June 28-29, 2004, NVPO/NVAC meeting
On June 28-29, NVPO and the NVAC Working Group hosted a meeting of stakeholders in Washington, DC. The purpose of the meeting was to obtain a fuller understanding of the perspectives of stakeholders now that there had been sufficient time to consider the implications of the IOM recommendations. The Agenda for the meeting is Attachment 1 and the list of participants is Attachment 2. Unfortunately the representative from America's Health Insurance Plans and the representative from the American College of Preventive Medicine were unable to attend, as scheduled.
At the beginning of the meeting, Dr. Mark Pauley, a member of the IOM committee, presented the major findings and some of the philosophical issues that the committee considered in developing their conclusions and recommendations.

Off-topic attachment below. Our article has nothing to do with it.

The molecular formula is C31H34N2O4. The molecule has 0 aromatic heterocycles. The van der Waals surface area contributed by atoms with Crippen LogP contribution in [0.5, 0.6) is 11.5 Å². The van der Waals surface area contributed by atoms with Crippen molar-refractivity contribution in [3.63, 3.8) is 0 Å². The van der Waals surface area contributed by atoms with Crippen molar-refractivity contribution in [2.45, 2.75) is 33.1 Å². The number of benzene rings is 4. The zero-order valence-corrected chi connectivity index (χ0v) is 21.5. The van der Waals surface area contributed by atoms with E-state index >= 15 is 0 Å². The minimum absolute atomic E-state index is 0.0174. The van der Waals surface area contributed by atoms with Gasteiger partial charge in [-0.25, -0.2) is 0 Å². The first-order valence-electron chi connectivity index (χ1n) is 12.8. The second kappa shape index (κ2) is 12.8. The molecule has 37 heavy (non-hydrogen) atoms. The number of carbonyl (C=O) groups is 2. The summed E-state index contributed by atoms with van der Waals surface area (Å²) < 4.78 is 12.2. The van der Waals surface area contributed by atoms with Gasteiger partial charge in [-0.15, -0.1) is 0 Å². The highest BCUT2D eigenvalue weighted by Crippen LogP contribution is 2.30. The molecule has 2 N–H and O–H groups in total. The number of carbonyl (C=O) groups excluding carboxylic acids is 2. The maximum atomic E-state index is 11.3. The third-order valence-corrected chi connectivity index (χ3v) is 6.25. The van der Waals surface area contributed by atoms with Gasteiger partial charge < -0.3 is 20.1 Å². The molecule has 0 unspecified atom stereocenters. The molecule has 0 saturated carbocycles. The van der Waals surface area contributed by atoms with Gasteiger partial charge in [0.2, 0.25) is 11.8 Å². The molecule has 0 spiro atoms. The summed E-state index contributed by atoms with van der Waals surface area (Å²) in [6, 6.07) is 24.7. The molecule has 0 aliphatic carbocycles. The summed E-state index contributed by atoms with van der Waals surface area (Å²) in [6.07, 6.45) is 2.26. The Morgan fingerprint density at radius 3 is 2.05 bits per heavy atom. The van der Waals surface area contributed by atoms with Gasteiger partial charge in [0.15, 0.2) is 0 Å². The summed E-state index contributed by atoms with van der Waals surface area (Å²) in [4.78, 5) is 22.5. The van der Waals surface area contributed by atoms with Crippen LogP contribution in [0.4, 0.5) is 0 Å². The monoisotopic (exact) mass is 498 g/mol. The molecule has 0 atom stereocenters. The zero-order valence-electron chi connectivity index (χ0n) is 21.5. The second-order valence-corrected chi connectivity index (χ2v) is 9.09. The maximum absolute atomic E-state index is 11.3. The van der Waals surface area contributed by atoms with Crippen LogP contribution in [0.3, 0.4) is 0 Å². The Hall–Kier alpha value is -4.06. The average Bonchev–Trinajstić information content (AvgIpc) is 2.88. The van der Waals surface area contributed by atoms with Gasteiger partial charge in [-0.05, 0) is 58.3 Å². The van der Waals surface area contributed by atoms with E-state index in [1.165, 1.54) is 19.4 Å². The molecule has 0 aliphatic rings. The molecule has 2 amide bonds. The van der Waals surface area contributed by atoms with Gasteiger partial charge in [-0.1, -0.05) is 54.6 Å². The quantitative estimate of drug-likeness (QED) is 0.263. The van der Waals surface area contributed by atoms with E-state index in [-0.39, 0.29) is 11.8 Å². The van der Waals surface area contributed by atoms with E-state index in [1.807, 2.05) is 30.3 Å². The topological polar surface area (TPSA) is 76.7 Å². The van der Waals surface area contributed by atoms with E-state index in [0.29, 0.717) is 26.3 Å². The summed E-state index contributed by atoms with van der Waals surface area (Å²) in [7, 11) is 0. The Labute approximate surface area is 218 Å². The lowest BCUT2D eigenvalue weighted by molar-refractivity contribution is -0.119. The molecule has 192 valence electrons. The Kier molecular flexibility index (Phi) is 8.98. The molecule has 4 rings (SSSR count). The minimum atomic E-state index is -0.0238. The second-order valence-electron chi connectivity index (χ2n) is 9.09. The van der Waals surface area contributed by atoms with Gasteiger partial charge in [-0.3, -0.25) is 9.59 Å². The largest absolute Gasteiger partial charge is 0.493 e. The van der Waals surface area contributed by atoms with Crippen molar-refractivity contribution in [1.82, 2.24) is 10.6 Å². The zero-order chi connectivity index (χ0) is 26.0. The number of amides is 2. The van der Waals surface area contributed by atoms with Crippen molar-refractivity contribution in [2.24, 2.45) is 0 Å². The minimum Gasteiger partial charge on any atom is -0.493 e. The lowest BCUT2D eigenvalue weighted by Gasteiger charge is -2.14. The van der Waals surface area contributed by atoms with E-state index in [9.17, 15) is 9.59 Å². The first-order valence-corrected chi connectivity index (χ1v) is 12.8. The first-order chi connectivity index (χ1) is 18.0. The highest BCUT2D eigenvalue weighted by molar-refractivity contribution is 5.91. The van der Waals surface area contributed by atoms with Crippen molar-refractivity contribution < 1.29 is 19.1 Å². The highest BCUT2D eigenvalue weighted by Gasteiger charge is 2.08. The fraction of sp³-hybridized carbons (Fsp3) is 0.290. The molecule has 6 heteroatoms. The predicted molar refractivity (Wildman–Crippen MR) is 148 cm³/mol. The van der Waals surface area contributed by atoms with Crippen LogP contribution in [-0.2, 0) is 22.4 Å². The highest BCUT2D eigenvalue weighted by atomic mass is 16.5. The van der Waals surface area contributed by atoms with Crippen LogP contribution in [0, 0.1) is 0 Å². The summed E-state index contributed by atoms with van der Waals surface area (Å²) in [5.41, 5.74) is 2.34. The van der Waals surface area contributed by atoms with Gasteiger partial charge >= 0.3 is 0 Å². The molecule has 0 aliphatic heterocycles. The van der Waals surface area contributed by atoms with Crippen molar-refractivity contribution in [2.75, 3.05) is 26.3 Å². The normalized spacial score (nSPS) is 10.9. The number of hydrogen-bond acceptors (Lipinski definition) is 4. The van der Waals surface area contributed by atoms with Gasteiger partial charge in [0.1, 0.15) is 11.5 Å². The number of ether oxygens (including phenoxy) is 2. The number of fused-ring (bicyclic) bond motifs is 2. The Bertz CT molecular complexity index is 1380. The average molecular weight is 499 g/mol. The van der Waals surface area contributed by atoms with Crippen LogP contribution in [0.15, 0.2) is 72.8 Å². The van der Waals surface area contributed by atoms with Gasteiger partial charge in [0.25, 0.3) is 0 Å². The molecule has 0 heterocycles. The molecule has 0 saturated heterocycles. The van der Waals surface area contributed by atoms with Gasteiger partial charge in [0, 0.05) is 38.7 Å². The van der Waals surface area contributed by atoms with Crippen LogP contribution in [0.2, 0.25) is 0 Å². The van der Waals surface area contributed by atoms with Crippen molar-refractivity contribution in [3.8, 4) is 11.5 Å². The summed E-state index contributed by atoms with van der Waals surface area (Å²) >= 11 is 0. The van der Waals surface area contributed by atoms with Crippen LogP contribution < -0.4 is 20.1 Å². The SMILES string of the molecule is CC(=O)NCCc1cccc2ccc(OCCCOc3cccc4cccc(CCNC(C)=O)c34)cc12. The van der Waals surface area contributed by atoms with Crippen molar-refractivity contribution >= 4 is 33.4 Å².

On behalf of the Pharmaceutical Research and Manufacturers of America (PhRMA), representatives of two major vaccine manufacturers summarized PhRMA's views on the IOM Report. There was agreement with IOM on the value of vaccines and their public health benefit, the need to improve immunization coverage in adolescents and adults, and the desirability of extending insurance coverage for vaccines. However, the PhRMA representatives were not convinced that the recommendations address the real reasons why some individuals are not immunized appropriately. In addition, they were concerned that the recommendations for a subsidized insurance mandate and voucher system would make the vaccine business an even less attractive market to manufacturers than it is now. They noted that achieving the necessary legislative and regulatory changes to implement the recommendations would be extremely difficult, as it would require legislative changes in all 50 states as well as national legislation amending the Employee Retirement Income Security Act (ERISA).